Monday, March 21, 2016

Should you date your content?

Repost from my Tahzoo Blogpost:

More and more it seems, online publishers (yes, you are a publisher) are publishing content without showing a (prominent) last-modified date. Why is that? And, more importantly, should you follow suit?

Why hide the date?

Without asking each and every one for the rationale behind this choice, I can make an educated guess:

For most readers, the date strongly indicates the content's relevance. If you are doing online research, would you take the time to read a SEO piece from 2013? Would you read any Social Media piece from 2014? Probably not.

The last few years, large groups have joined the Content Marketing movement—and rightly so. The Content Shock (full disclosure: published in 2014) has forced anyone doing serious online research to excel in content curation: weeding out the irrelevant from the excellent in seconds.

On search, Google will try to show the publication date of your content in the result list. Google will show the Title, URL, Date and a (Rich) Snippet, and the reader will use all that to rank the results:

Figure 1. If you are researching CMSes, which would you open?

It doesn’t seem like Google puts a big penalty on not having an (explicit) date, or on aging content, which is a bit strange to me: I have tweaked SOLR searches and usually the date weighs heavy in the relevance score.

But your content is evergreen, and time will not wither away its brilliance? Hiding the date from your publication could help you retain traffic to your hard-earned jewels.

Your implicit promise

Removing dates from your content prohibits me from using its age to ascertain its relevance. You, as a publisher, are making me, the reader, an implicit promise that I will not be disappointed in the timely relevance of your content.

This is a promise that is hard to uphold. Do you check your old content for relevance? Do you update your content to remain relevant? Do you unpublish aged content?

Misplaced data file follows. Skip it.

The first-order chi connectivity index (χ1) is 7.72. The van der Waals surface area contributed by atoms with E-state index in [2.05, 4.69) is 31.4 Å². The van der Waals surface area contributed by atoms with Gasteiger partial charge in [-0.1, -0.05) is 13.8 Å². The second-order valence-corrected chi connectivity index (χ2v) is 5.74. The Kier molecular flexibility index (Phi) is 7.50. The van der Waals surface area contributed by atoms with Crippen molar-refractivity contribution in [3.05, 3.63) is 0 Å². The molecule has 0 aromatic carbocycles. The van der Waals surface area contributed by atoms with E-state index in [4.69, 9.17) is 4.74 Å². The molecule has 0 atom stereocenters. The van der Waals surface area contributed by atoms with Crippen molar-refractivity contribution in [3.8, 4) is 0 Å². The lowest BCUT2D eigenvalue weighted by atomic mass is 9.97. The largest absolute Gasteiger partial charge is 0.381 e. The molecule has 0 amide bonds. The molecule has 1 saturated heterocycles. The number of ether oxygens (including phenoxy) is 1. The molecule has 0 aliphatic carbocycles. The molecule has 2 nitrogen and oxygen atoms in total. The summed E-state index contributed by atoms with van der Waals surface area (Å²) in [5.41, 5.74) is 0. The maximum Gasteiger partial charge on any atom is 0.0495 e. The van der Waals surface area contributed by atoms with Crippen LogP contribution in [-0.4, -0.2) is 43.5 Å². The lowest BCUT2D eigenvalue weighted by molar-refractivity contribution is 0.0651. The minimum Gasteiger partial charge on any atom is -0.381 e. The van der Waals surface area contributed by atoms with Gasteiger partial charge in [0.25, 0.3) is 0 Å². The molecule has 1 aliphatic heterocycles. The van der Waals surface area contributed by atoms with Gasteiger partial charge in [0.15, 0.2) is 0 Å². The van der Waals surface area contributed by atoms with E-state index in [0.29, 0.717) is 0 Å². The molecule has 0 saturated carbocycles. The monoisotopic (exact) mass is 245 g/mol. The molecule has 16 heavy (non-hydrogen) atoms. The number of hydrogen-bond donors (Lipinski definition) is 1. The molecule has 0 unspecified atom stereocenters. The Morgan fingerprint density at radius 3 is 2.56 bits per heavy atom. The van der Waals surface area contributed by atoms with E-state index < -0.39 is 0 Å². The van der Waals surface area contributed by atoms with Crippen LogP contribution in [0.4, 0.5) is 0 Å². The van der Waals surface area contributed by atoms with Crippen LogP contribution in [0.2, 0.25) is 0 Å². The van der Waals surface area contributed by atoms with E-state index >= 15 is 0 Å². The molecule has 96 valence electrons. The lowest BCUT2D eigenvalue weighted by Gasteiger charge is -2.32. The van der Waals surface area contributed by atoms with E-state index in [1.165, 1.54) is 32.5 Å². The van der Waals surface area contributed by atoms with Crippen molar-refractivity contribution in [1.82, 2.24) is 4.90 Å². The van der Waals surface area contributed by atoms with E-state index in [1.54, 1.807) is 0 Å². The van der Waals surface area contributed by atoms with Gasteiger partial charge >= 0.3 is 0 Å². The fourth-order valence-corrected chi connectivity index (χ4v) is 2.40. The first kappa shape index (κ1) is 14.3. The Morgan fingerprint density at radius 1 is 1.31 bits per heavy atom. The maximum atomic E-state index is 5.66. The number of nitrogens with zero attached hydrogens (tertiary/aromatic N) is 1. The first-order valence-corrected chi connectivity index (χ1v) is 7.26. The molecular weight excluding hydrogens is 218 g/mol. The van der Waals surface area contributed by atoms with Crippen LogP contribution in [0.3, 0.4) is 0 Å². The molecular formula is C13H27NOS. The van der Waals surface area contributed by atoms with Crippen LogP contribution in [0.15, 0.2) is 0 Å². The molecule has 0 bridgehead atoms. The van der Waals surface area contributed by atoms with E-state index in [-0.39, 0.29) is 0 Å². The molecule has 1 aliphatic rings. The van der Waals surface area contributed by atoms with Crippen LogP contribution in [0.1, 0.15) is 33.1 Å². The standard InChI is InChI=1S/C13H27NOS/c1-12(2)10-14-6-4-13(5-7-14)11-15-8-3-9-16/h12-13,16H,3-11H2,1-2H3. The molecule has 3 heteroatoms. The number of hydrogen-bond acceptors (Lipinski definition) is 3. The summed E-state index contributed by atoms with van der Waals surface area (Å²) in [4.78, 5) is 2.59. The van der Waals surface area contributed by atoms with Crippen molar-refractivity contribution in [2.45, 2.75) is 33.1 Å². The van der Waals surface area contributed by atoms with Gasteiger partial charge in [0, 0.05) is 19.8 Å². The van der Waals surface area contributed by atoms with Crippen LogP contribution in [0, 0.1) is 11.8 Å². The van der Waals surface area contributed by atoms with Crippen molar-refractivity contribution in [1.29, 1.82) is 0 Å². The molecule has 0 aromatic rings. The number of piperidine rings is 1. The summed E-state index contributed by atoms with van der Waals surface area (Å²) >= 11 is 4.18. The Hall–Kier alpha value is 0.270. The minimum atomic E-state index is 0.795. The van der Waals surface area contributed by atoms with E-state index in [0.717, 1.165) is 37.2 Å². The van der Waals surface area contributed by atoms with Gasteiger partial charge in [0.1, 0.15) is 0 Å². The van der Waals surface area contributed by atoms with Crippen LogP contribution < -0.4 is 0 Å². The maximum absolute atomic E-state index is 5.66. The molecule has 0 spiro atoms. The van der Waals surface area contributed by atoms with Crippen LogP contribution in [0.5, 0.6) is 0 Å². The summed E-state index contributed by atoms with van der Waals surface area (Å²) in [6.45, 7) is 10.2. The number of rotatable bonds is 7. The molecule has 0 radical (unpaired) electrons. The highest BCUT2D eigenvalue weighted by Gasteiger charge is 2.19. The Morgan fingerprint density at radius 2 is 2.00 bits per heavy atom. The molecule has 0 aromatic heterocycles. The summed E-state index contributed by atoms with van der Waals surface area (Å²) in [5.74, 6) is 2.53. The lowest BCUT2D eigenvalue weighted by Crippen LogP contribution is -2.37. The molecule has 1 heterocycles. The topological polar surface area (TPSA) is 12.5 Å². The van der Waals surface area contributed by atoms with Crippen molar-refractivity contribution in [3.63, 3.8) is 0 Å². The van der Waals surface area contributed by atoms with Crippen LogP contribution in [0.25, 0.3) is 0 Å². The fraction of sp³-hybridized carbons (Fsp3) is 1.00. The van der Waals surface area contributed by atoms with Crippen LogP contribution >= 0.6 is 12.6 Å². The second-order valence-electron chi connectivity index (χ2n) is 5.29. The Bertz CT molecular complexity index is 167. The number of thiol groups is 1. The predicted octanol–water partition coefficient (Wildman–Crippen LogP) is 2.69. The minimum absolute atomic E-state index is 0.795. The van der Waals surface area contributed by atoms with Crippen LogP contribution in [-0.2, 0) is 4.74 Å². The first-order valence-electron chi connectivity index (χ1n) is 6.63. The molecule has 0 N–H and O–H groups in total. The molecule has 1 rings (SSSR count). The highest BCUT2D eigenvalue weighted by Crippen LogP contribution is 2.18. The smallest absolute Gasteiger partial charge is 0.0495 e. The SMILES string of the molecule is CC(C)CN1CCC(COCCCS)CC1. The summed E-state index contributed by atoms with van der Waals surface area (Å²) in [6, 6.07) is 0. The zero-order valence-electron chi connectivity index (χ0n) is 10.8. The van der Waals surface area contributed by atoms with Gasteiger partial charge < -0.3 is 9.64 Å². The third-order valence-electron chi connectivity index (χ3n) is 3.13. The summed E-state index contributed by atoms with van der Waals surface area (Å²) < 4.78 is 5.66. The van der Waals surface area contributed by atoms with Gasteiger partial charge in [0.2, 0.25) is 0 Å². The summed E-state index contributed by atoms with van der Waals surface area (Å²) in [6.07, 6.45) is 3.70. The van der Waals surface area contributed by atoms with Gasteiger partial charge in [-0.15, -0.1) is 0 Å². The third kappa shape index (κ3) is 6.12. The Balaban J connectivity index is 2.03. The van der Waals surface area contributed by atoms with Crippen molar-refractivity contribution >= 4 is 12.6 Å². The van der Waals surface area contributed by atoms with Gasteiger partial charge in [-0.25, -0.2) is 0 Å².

Having implemented many CMSes at a diversity of large content organizations, I know that this is rarely the case. The processes are not in place to do so, and the tools to support such processes are usually poor.

So: To date or not to date?

So, it could be that you are that one writer that keeps all your content crisp. Brilliant! I want to read! In that case, use your last-modified date to show me your hard work.

Do you fire and forget? No problem! Also put include your last-modified date—which will be equal to your published-on date.

Does your content have an extended shelf life? Kudos to you! I hope you have (or build) a reputation for this. I personally have no problem in sharing wayback content from big names—although they will have probably produced something better already.

If you want to provide relevant content to your readers, show the last-modified date. And set it at the beginning of your content so Google and your reader can use it. Google will help you here, because it puts greater value on the last-modified date than the published-on date.

Reading on?

Here's a nice read on experimenting the use of dates: Should You Remove the Dates From Your Blog Posts? (2013) Somebody was sorry sharing a 5-year-old piece, without considering it could still be relevant.

Do read the discussion section, including where they say that Twitter users hesitate to tweet anything over 14 days and make other good points about why to not date your content. Usually, it boils down to the “image” of the publisher. Relevance is in the eye of the reader.